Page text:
TENNESSEE – The plaintiff Donald Coffman worked at the Tennessee Eastman chemical plant from 1968 until 1997, mostly as a mechanic. In that capacity, he was responsible for repairing and replacing pumps, valves, steam traps and piping. Repairs were quite frequent due to the corrosive nature of the acid being used at the plant. The plaintiff developed mesothelioma and sued an insulation contractor, Daniel International Corp., along with a number of equipment and product manufacturers, claiming exposure to asbestos from insulation, gaskets and packing.
All of the defendants filed motions for summary judgment. Daniel argued that the plaintiff’s claims were barred by Tennessee’s four-year construction statute of repose, while several other defendants argued that the plaintiff’s claims were barred by Tennessee’s general 10-year statute of repose. Several equipment manufacturers also argued that they had affirmatively negated their alleged duty to warn, while others also argued that the plaintiff’s evidence was insufficient to establish causation. The trial court granted summary judgment for each of the defendants on the grounds they had raised. The appeals of those orders were consolidated.
The trial court held that Daniel’s construction work, which was completed in 1990, was an improvement to real property under the construction statute of repose, but the court of appeals disagreed. While the initial construction of a property constitutes as such, the removal and installation of insulation performed by Daniel did not. Accordingly, the court of appeals reversed the entry of judgment in favor of Daniel.
The court of appeals also reversed the entry of partial summary judgment in favor of one product manufacturer on the 10-year statute of repose, and disagreed that summary judgment had been entered in favor of other defendants on the same grounds. The Tennessee statute of repose was enacted in 1978, and a year later was amended to exclude actions resulting from exposure to asbestos. Only where there was evidence that a defendant had ceased supplying asbestos-containing products to Tennessee Eastman by July 1, 1969 could summary judgment be entered in favor of that defendant. Citing questions of fact on this issue with regard to several defendants, the court of appeals reversed the entry of summary judgment for each defendant.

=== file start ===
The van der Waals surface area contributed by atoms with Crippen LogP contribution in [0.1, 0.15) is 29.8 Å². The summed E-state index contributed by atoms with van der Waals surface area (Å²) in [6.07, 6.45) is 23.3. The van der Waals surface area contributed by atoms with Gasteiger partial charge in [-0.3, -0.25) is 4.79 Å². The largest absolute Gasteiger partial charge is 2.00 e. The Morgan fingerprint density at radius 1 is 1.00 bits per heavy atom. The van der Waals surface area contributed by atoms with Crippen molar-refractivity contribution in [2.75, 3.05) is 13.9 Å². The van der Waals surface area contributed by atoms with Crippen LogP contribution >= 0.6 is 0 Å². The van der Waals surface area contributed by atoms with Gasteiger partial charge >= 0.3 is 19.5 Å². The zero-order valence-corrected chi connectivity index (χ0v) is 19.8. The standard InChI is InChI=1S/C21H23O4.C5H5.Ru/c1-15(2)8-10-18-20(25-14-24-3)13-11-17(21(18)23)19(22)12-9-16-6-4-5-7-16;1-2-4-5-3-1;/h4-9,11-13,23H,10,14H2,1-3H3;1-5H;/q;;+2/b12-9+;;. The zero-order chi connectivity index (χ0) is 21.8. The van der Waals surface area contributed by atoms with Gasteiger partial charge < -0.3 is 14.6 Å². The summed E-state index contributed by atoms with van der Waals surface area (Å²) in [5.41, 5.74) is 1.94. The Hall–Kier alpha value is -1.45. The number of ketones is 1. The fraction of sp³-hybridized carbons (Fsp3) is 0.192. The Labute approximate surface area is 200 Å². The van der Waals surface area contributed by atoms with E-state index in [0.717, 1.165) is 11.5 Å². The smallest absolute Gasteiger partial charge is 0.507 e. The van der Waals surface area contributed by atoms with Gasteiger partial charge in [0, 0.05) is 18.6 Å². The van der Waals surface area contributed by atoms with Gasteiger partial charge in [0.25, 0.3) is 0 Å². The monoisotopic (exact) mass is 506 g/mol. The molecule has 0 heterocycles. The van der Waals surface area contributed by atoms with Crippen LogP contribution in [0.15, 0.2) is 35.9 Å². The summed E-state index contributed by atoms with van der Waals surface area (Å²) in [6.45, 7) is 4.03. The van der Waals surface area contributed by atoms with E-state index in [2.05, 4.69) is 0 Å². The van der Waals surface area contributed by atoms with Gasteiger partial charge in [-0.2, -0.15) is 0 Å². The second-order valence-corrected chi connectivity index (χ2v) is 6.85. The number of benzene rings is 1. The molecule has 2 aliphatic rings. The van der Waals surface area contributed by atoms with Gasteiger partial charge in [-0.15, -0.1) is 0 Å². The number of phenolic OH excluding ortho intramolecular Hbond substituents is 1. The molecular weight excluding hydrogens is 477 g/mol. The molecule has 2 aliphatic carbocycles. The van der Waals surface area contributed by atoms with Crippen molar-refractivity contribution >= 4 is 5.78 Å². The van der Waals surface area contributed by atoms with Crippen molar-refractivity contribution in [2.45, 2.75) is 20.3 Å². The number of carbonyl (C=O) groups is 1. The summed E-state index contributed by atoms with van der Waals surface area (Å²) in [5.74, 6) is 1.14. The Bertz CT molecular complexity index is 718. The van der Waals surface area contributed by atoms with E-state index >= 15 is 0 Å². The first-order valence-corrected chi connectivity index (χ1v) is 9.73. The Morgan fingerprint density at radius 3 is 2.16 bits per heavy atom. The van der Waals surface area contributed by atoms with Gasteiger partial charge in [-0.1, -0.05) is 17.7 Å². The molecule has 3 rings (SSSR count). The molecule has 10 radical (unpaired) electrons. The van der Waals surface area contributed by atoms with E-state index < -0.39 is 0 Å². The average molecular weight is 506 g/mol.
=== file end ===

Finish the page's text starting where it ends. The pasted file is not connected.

The court of appeals also overturned the entry of summary judgment on the basis that the defendants negated their duty to warn. Following a lengthy analysis of Tennessee product liability law, the court held that the defendants did have a duty to warn because the degree of foreseeable harm and the gravity of potential harm outweighed the burden that the equipment the defendants would have suffered by warning about the post-sale integration of asbestos-containing insulation, flange gaskets, internal replacement gaskets, and replacement packing. Finally, the court reversed the entry of summary judgment on the basis that the plaintiff had failed to prove causation, holding that the plaintiff had successfully raised genuine issues of fact as to whether his mesothelioma had been caused by his exposure to the defendants’ products.
Read the case decision here.